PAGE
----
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The BBC's Humphrey Hawksley in the Ivory Coast
reports about a boy sold to a cocoa plantation
 real 56k

Christian Aid's Andrew Pendleton
"The global price for cocoa is too low"
 real 56k

John Newman from BCCCA
"What is at issue here is the criminal abuse of vulnerable people"
 real 28k

Brian Wilson MP, Foreign Office Minister
"We've established a task force"
 real 56k

Friday, 4 May, 2001, 15:46 GMT 16:46 UK
UK joins fight against 'chocolate slavery'
Cocoa plantation in Ghana
More developing countries are growing cocoa
The UK has joined efforts to fight child labour and poverty on west African cocoa plantations.

After meeting with officials of the government of Ghana and Ivory Coast on Friday, British Foreign Office minister Brian Wilson said a new taskforce would be set up with their co-operation to examine the issue.

Chocolate manufacturers have been blamed for helping to create market conditions which encourage child slavery and poverty in the African cocoa industry.

But a spokeswoman for the Fair Trade Foundation said the task force could be "meaningless" unless the low price manufacturers which pay for cocoa is addressed.

The challenge is to ensure that good practice is spread, and the worst weeded out

Brian Wilson
Foreign Office Minister for Africa
Announcing the new task force, Mr Wilson said: "It is clear that forced labour is used in some sectors of the cocoa industry, though there is no evidence it is widespread.

He said Britain wanted west African states to sign a treaty establishing a legal framework for combating slavery and forced labour.

The taskforce will draw together governments, the industry and non-governmental organisations to address the issues, he said.

Farmers destitute

But Mr Wilson warned that a boycott on west African cocoa would deepen "the poverty on which slavery thrives".

"The challenge for us is to ensure that good practice is spread, and the worst weeded out," he said.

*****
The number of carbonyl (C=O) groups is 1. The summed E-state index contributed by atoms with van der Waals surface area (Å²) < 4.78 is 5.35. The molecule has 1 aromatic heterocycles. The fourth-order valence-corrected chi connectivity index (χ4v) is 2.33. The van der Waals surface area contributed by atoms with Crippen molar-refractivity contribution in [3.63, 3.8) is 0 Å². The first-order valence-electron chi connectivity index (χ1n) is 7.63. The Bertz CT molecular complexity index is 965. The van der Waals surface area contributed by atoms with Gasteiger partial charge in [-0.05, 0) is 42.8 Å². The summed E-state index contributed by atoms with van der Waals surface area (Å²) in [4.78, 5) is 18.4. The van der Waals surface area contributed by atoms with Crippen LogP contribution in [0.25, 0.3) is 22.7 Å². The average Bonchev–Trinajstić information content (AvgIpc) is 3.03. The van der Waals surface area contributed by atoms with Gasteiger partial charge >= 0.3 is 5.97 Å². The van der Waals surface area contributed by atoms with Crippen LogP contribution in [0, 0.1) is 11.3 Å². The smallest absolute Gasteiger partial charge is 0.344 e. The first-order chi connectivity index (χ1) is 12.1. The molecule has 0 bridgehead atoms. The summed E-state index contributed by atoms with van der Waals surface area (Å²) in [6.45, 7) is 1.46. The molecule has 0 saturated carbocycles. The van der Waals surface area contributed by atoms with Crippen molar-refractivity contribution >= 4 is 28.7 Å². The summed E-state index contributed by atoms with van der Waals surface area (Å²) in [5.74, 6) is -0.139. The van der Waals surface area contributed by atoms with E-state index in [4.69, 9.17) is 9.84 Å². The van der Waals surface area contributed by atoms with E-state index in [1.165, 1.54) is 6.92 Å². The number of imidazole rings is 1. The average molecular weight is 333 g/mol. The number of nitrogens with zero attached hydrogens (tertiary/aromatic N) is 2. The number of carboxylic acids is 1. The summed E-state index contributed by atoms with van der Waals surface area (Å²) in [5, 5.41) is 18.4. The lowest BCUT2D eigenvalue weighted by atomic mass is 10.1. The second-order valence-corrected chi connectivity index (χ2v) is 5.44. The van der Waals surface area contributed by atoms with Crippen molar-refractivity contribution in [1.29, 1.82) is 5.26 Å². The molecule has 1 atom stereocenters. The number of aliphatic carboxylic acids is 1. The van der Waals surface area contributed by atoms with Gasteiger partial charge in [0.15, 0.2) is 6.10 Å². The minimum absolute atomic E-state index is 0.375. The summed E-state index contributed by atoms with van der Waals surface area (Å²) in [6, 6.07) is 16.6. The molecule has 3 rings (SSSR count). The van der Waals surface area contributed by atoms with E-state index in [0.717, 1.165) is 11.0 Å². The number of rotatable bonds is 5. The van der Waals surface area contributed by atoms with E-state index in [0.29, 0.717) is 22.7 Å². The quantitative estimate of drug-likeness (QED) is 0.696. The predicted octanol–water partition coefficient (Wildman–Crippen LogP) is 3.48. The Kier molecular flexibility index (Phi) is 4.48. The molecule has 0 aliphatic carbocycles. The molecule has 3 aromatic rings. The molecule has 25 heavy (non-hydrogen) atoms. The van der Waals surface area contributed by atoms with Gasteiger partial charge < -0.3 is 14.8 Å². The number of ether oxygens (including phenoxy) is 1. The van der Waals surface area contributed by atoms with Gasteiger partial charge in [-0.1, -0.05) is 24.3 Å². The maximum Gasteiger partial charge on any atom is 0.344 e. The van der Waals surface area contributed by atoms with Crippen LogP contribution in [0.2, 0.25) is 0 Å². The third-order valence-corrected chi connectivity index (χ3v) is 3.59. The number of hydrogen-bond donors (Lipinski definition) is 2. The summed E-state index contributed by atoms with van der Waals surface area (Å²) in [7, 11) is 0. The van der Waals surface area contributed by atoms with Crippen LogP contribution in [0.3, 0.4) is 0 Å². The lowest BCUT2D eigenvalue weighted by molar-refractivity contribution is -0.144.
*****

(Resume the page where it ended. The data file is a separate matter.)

Many Ivory Coast farmers have ended up destitute waiting for the price of cocoa, which has been low for the past 18 months, to rise.

Large warehouses in west Africa buy cocoa cheap and sell it on with a 100% mark-up.

This also makes it difficult to trace the origins of the product and establish whether child slavery is involved.

Ivory Coast Prime Minister, Pascal Affi N'Guessan, said chocolate companies were only interested in profits and called for a tenfold increase in the price of cocoa.

'Supply and demand'

But John Newman, a spokesman for the Chocolate and Confectionery Alliance, said companies had been unaware of the problem until a journalistic investigation revealed it last September.

He said the industry had had a lot of contact on the ground over "many years" with Ivory Coast cocoa farmers.

But he blamed the price of cocoa on the "laws of supply and demand".

The not enough to cover the cost of production

Julia Powell
Fair Trade Foundation
Mr Newman told the BBC: "Over the last 10 years or so all the cocoa producing countries have found it remunerative to plant cocoa and increase production.

"We have relatively high production, relatively high stocks and fairly static demand. Unfortunately that is not a recipe for high prices."

He denied the industry favoured low cocoa prices, saying: "What we would like to see is a fair remunerative price which will encourage the farmers to grow and enable the industry to maintain access to constant supplies."

'Social costs'

But Julia Powell of the Fair Trade Foundation said more needed to be done.

She told the BBC: "The price that poverty stricken cocoa farmers are getting is not enough to cover the cost of production.

"Unless the manufacturers are prepared to buy direct from farmers' organisations and pay a price that covers their social costs as well as production, there is more that we can be doing."

She said an increasing number of UK consumers were "very concerned about these issues".

Ms Powell said: "Those people could now be buying fair trade marked chocolate in their supermarkets and the manufacturers could introduce their own range of Fair Trade chocolates."

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See also:

06 Aug 99 | Africa
West Africa's child slave trade
28 Sep 00 | Africa
The bitter taste of slavery
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